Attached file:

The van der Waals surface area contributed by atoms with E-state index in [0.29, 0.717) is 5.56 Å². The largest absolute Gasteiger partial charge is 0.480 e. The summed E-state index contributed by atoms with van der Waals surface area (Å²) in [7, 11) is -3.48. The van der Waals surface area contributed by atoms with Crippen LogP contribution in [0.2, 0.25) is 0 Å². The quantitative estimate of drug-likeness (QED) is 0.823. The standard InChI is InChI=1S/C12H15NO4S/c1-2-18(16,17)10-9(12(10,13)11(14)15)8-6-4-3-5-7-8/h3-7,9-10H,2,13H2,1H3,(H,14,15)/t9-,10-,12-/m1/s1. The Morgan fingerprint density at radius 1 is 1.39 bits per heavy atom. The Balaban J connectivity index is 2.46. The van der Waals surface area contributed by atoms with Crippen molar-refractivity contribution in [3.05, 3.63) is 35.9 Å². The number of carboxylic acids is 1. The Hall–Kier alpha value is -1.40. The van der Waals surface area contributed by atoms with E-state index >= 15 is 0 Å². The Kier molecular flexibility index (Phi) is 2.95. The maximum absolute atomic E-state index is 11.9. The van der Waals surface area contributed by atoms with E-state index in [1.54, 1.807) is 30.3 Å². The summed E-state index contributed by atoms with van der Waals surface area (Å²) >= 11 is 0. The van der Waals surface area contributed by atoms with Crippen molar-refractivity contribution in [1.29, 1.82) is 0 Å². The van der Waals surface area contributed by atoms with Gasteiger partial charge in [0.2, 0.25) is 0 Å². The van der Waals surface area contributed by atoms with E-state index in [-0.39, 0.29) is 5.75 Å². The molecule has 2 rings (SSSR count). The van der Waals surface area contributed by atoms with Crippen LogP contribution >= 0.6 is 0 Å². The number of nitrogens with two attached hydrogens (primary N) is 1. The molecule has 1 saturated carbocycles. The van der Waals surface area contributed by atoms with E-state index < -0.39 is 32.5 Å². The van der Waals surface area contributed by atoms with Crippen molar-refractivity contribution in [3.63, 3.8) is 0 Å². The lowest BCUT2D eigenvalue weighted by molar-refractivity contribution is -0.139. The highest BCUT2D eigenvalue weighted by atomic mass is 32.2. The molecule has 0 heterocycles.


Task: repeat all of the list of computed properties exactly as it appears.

The van der Waals surface area contributed by atoms with E-state index in [0.29, 0.717) is 5.56 Å². The largest absolute Gasteiger partial charge is 0.480 e. The summed E-state index contributed by atoms with van der Waals surface area (Å²) in [7, 11) is -3.48. The van der Waals surface area contributed by atoms with Crippen LogP contribution in [0.2, 0.25) is 0 Å². The quantitative estimate of drug-likeness (QED) is 0.823. The standard InChI is InChI=1S/C12H15NO4S/c1-2-18(16,17)10-9(12(10,13)11(14)15)8-6-4-3-5-7-8/h3-7,9-10H,2,13H2,1H3,(H,14,15)/t9-,10-,12-/m1/s1. The Morgan fingerprint density at radius 1 is 1.39 bits per heavy atom. The Balaban J connectivity index is 2.46. The van der Waals surface area contributed by atoms with Crippen molar-refractivity contribution in [3.05, 3.63) is 35.9 Å². The number of carboxylic acids is 1. The Hall–Kier alpha value is -1.40. The van der Waals surface area contributed by atoms with E-state index >= 15 is 0 Å². The Kier molecular flexibility index (Phi) is 2.95. The maximum absolute atomic E-state index is 11.9. The van der Waals surface area contributed by atoms with E-state index in [1.54, 1.807) is 30.3 Å². The summed E-state index contributed by atoms with van der Waals surface area (Å²) >= 11 is 0. The van der Waals surface area contributed by atoms with Crippen molar-refractivity contribution in [1.29, 1.82) is 0 Å². The van der Waals surface area contributed by atoms with Gasteiger partial charge in [0.2, 0.25) is 0 Å². The van der Waals surface area contributed by atoms with E-state index in [-0.39, 0.29) is 5.75 Å². The molecule has 2 rings (SSSR count). The van der Waals surface area contributed by atoms with Crippen LogP contribution >= 0.6 is 0 Å². The number of nitrogens with two attached hydrogens (primary N) is 1. The molecule has 1 saturated carbocycles. The van der Waals surface area contributed by atoms with E-state index < -0.39 is 32.5 Å². The van der Waals surface area contributed by atoms with Crippen molar-refractivity contribution in [3.63, 3.8) is 0 Å². The lowest BCUT2D eigenvalue weighted by molar-refractivity contribution is -0.139. The highest BCUT2D eigenvalue weighted by atomic mass is 32.2. The molecule has 0 heterocycles.